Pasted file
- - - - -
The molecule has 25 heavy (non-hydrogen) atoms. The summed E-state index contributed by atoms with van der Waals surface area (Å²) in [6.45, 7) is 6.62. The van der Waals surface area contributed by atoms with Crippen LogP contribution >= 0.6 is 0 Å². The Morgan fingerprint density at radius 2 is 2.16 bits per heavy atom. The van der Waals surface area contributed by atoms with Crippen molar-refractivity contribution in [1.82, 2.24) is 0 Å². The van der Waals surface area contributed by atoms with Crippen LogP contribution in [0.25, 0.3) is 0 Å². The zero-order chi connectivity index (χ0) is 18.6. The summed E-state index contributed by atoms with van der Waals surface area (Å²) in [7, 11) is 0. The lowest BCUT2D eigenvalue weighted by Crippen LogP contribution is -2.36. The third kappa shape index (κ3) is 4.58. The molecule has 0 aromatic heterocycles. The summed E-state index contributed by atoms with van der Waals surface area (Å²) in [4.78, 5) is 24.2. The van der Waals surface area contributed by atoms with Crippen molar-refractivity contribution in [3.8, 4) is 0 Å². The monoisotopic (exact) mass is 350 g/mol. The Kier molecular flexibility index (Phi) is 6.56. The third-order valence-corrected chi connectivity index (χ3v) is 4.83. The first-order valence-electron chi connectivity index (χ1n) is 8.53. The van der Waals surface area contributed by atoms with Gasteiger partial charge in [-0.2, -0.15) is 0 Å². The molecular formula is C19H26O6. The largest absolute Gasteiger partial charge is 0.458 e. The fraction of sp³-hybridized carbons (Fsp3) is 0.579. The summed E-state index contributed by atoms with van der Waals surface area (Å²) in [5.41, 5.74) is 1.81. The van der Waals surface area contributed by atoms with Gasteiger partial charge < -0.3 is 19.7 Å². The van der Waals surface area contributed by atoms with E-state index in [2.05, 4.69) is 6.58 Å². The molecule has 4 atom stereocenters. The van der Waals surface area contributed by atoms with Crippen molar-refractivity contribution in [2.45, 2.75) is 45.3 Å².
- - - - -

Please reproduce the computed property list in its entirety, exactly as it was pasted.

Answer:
The molecule has 25 heavy (non-hydrogen) atoms. The summed E-state index contributed by atoms with van der Waals surface area (Å²) in [6.45, 7) is 6.62. The van der Waals surface area contributed by atoms with Crippen LogP contribution >= 0.6 is 0 Å². The Morgan fingerprint density at radius 2 is 2.16 bits per heavy atom. The van der Waals surface area contributed by atoms with Crippen molar-refractivity contribution in [1.82, 2.24) is 0 Å². The van der Waals surface area contributed by atoms with Crippen LogP contribution in [0.25, 0.3) is 0 Å². The zero-order chi connectivity index (χ0) is 18.6. The summed E-state index contributed by atoms with van der Waals surface area (Å²) in [7, 11) is 0. The lowest BCUT2D eigenvalue weighted by Crippen LogP contribution is -2.36. The third kappa shape index (κ3) is 4.58. The molecule has 0 aromatic heterocycles. The summed E-state index contributed by atoms with van der Waals surface area (Å²) in [4.78, 5) is 24.2. The van der Waals surface area contributed by atoms with Crippen molar-refractivity contribution in [3.8, 4) is 0 Å². The monoisotopic (exact) mass is 350 g/mol. The Kier molecular flexibility index (Phi) is 6.56. The third-order valence-corrected chi connectivity index (χ3v) is 4.83. The first-order valence-electron chi connectivity index (χ1n) is 8.53. The van der Waals surface area contributed by atoms with Gasteiger partial charge in [-0.2, -0.15) is 0 Å². The molecular formula is C19H26O6. The largest absolute Gasteiger partial charge is 0.458 e. The fraction of sp³-hybridized carbons (Fsp3) is 0.579. The summed E-state index contributed by atoms with van der Waals surface area (Å²) in [5.41, 5.74) is 1.81. The van der Waals surface area contributed by atoms with Gasteiger partial charge < -0.3 is 19.7 Å². The van der Waals surface area contributed by atoms with E-state index in [2.05, 4.69) is 6.58 Å². The molecule has 4 atom stereocenters. The van der Waals surface area contributed by atoms with Crippen molar-refractivity contribution in [2.45, 2.75) is 45.3 Å².